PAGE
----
There’s no massive line to get a boarding pass (I just used the Amtrak app on my phone) and no security lines to plan for. You just show up, check bags if you need to, double check which platform your train will arrive at and wait a couple minutes. Personnel will typically have you board according to your final destination (on the Empire Builder, at least), so you really don’t even need think that much about what to do after you get to the platform. Getting your luggage up the narrow stairway to your seat will be the trickiest part.

Folks that need additional assistance and those with small kids can board first. Bonus.

8. There’s plenty of room
Trains offer a lot of leg room. (I’m almost 5’7″ and I could recline my seat, stretch out my legs and not come close to the seat in front of me.) The tray tables were big (those six inch wide ones on economy airlines drive me nuts!) and the seats felt generous.

When you have baggage to store or a little one with you, all this space comes in handy. My kiddo spent about an hour playing with toys on his tray table and goofing around on the floor in between the seats. I can’t even imagine having enough space on a plane to do this.


Our nice conductor and my kiddo — a.k.a. the happiest boy in the world at this moment.

10. Table space = options
If you’re lucky enough to snag a booth in the observation car, you can really take advantage of that table space. (And break up the monotony that creeps into any journey with a change of venue.)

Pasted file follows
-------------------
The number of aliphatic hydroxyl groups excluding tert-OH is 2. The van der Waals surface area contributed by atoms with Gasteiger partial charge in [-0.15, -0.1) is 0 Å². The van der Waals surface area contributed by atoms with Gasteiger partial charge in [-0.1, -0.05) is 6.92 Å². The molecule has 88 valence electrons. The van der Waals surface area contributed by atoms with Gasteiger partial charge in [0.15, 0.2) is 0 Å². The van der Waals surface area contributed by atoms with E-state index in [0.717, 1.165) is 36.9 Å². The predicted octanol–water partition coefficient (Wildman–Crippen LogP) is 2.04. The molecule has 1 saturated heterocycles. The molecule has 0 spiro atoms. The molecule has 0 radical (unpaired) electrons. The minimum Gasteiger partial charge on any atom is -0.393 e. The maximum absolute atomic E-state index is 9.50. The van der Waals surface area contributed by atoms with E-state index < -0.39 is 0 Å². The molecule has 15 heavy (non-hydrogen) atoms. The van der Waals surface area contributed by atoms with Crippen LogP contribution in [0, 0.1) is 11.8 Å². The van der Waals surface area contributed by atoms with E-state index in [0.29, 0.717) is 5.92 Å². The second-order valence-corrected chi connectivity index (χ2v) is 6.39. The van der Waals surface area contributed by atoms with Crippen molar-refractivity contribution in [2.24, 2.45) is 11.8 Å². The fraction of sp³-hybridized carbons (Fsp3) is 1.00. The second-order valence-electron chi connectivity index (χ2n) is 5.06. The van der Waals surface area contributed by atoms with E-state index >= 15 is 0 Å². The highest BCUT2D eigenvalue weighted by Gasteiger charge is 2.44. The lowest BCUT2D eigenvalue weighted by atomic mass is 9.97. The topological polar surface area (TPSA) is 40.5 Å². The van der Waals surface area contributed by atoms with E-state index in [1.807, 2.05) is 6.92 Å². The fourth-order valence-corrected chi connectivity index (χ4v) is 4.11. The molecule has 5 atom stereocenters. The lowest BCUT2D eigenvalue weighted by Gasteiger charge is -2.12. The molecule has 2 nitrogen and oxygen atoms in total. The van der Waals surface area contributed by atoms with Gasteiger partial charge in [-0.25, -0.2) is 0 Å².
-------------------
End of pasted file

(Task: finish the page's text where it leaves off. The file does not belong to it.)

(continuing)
I saw families playing travel sized board games and groups of retirees playing rousing games of cards, which seemed like a smart way to pass the time. A woman next to me was drawing in a sketchbook, but pulled out pens when a table opened up. I’m pretty sure another lady was scrapbooking. (Hey, you can bring a million bags, so why not?) And my own kiddo played with Play-Dough for what felt like forever.

I’ll take it. It gave me more time to read my book. And it definitely beat having to come up with things to do while seated or just parking him in front of a screen to keep him quiet. And when he got bored, we just kept on walking.

It was a sanity saver, one of many on this leisurely train ride south. I’d do it again in a heartbeat.

How about you?
Have you traveled by train? Why or why not?
What do you like about train travel?
Tell me about your favorite train journey!
What train trips are you dying to try?
Tell me about your favorite train station!

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5 Replies to “10 Reasons To Try Train Travel”

  1. We traveled by train once when Logan was 4 (Gabe, not yet born) and once when Gabe was 6, I believe (Logan, 12). Both boys LOVED it! The first time we went from Fargo to Whitefish, MT; the second time, we went from Fargo to Chicago, changed trains, and continued on to Springfield, IL.

    No pics from you of Union Station in Chicago with its iconic central room with the high ceiling? — the one you see in movies all the time? I made a point to show my fam that space, even though we didn’t have much time between trains.

    Great blog post! (And your little guy is SO CUTE!)

    1. Your trips sound so fun! Trains and kids just go hand in hand. And good call on the Union Station photo! I’ll actually have one when I write about that particular trip in a few week. I’m glad you enjoyed the post.

  2. I soooooo want to travel by train! Either a short distance — like KC to Chicago — or longer — like coming home to KC from SLC by train. But so far, it hasn’t quite worked out for me, in part because there’s no good way to get home from SLC by train. 🙁 Thanks for letting me try train travel via your article! 🙂